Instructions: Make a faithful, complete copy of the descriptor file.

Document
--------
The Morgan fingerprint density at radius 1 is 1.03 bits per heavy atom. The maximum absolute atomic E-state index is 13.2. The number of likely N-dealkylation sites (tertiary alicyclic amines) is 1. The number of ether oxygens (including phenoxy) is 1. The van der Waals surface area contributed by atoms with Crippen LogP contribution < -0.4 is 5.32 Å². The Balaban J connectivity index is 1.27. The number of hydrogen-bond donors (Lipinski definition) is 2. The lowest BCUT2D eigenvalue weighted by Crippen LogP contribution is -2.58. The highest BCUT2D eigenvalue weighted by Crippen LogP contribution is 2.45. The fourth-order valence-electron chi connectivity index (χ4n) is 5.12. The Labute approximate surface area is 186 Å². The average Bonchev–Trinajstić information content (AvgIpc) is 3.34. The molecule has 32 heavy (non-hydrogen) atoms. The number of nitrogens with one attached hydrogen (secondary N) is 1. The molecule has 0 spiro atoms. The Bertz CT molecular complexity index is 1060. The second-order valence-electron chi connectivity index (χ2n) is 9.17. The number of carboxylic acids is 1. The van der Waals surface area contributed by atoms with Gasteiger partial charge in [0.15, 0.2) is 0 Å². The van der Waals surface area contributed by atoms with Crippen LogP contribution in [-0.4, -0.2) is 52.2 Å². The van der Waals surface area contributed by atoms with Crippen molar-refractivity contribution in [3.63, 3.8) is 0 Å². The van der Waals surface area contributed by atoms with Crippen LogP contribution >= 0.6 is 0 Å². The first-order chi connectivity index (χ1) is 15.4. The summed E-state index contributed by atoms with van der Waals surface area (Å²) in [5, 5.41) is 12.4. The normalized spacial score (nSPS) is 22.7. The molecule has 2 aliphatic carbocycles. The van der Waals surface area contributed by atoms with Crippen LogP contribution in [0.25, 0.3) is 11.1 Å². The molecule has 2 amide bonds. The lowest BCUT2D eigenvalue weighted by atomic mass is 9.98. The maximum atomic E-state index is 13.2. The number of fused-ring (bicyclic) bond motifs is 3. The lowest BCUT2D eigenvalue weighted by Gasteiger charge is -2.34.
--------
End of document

The Morgan fingerprint density at radius 1 is 1.03 bits per heavy atom. The maximum absolute atomic E-state index is 13.2. The number of likely N-dealkylation sites (tertiary alicyclic amines) is 1. The number of ether oxygens (including phenoxy) is 1. The van der Waals surface area contributed by atoms with Crippen LogP contribution < -0.4 is 5.32 Å². The Balaban J connectivity index is 1.27. The number of hydrogen-bond donors (Lipinski definition) is 2. The lowest BCUT2D eigenvalue weighted by Crippen LogP contribution is -2.58. The highest BCUT2D eigenvalue weighted by Crippen LogP contribution is 2.45. The fourth-order valence-electron chi connectivity index (χ4n) is 5.12. The Labute approximate surface area is 186 Å². The average Bonchev–Trinajstić information content (AvgIpc) is 3.34. The molecule has 32 heavy (non-hydrogen) atoms. The number of nitrogens with one attached hydrogen (secondary N) is 1. The molecule has 0 spiro atoms. The Bertz CT molecular complexity index is 1060. The second-order valence-electron chi connectivity index (χ2n) is 9.17. The number of carboxylic acids is 1. The van der Waals surface area contributed by atoms with Gasteiger partial charge in [0.15, 0.2) is 0 Å². The van der Waals surface area contributed by atoms with Crippen LogP contribution in [-0.4, -0.2) is 52.2 Å². The van der Waals surface area contributed by atoms with Crippen molar-refractivity contribution in [3.63, 3.8) is 0 Å². The van der Waals surface area contributed by atoms with Crippen LogP contribution >= 0.6 is 0 Å². The first-order chi connectivity index (χ1) is 15.4. The summed E-state index contributed by atoms with van der Waals surface area (Å²) in [5, 5.41) is 12.4. The normalized spacial score (nSPS) is 22.7. The molecule has 2 aliphatic carbocycles. The van der Waals surface area contributed by atoms with Crippen LogP contribution in [0.25, 0.3) is 11.1 Å². The molecule has 2 amide bonds. The lowest BCUT2D eigenvalue weighted by atomic mass is 9.98. The maximum atomic E-state index is 13.2. The number of fused-ring (bicyclic) bond motifs is 3. The lowest BCUT2D eigenvalue weighted by Gasteiger charge is -2.34.